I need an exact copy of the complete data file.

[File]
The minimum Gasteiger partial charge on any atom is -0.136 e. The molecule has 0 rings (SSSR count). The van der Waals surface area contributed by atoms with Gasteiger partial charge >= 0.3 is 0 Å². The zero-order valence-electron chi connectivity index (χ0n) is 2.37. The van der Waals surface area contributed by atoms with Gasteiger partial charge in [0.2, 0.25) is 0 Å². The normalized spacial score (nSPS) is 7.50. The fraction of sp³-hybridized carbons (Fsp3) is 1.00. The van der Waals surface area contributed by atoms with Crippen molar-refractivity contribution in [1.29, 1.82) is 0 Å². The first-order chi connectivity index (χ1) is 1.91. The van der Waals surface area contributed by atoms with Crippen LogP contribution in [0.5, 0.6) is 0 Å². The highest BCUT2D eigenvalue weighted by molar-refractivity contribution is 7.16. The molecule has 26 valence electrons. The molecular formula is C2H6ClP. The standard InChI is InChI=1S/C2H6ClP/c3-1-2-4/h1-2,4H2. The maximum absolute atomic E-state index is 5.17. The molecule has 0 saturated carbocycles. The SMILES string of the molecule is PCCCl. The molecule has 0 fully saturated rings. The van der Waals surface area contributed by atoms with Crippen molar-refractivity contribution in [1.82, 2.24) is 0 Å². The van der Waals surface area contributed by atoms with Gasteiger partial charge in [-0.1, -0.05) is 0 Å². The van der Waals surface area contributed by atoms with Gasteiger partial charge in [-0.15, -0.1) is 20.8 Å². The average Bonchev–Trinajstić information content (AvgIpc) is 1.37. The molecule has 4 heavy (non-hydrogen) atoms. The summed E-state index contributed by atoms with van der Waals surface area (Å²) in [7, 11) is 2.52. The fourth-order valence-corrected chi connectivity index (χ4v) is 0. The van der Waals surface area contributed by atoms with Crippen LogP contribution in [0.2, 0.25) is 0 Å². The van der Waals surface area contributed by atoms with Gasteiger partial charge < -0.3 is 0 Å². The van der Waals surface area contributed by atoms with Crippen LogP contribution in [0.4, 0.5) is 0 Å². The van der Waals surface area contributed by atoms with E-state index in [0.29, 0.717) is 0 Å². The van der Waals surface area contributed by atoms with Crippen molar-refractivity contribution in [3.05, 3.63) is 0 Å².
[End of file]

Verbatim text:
The minimum Gasteiger partial charge on any atom is -0.136 e. The molecule has 0 rings (SSSR count). The van der Waals surface area contributed by atoms with Gasteiger partial charge >= 0.3 is 0 Å². The zero-order valence-electron chi connectivity index (χ0n) is 2.37. The van der Waals surface area contributed by atoms with Gasteiger partial charge in [0.2, 0.25) is 0 Å². The normalized spacial score (nSPS) is 7.50. The fraction of sp³-hybridized carbons (Fsp3) is 1.00. The van der Waals surface area contributed by atoms with Crippen molar-refractivity contribution in [1.29, 1.82) is 0 Å². The first-order chi connectivity index (χ1) is 1.91. The van der Waals surface area contributed by atoms with Crippen LogP contribution in [0.5, 0.6) is 0 Å². The highest BCUT2D eigenvalue weighted by molar-refractivity contribution is 7.16. The molecule has 26 valence electrons. The molecular formula is C2H6ClP. The standard InChI is InChI=1S/C2H6ClP/c3-1-2-4/h1-2,4H2. The maximum absolute atomic E-state index is 5.17. The molecule has 0 saturated carbocycles. The SMILES string of the molecule is PCCCl. The molecule has 0 fully saturated rings. The van der Waals surface area contributed by atoms with Crippen molar-refractivity contribution in [1.82, 2.24) is 0 Å². The van der Waals surface area contributed by atoms with Gasteiger partial charge in [-0.1, -0.05) is 0 Å². The van der Waals surface area contributed by atoms with Gasteiger partial charge in [-0.15, -0.1) is 20.8 Å². The average Bonchev–Trinajstić information content (AvgIpc) is 1.37. The molecule has 4 heavy (non-hydrogen) atoms. The summed E-state index contributed by atoms with van der Waals surface area (Å²) in [7, 11) is 2.52. The fourth-order valence-corrected chi connectivity index (χ4v) is 0. The van der Waals surface area contributed by atoms with Crippen LogP contribution in [0.2, 0.25) is 0 Å². The van der Waals surface area contributed by atoms with Gasteiger partial charge < -0.3 is 0 Å². The van der Waals surface area contributed by atoms with Crippen LogP contribution in [0.4, 0.5) is 0 Å². The van der Waals surface area contributed by atoms with E-state index in [0.29, 0.717) is 0 Å². The van der Waals surface area contributed by atoms with Crippen molar-refractivity contribution in [3.05, 3.63) is 0 Å².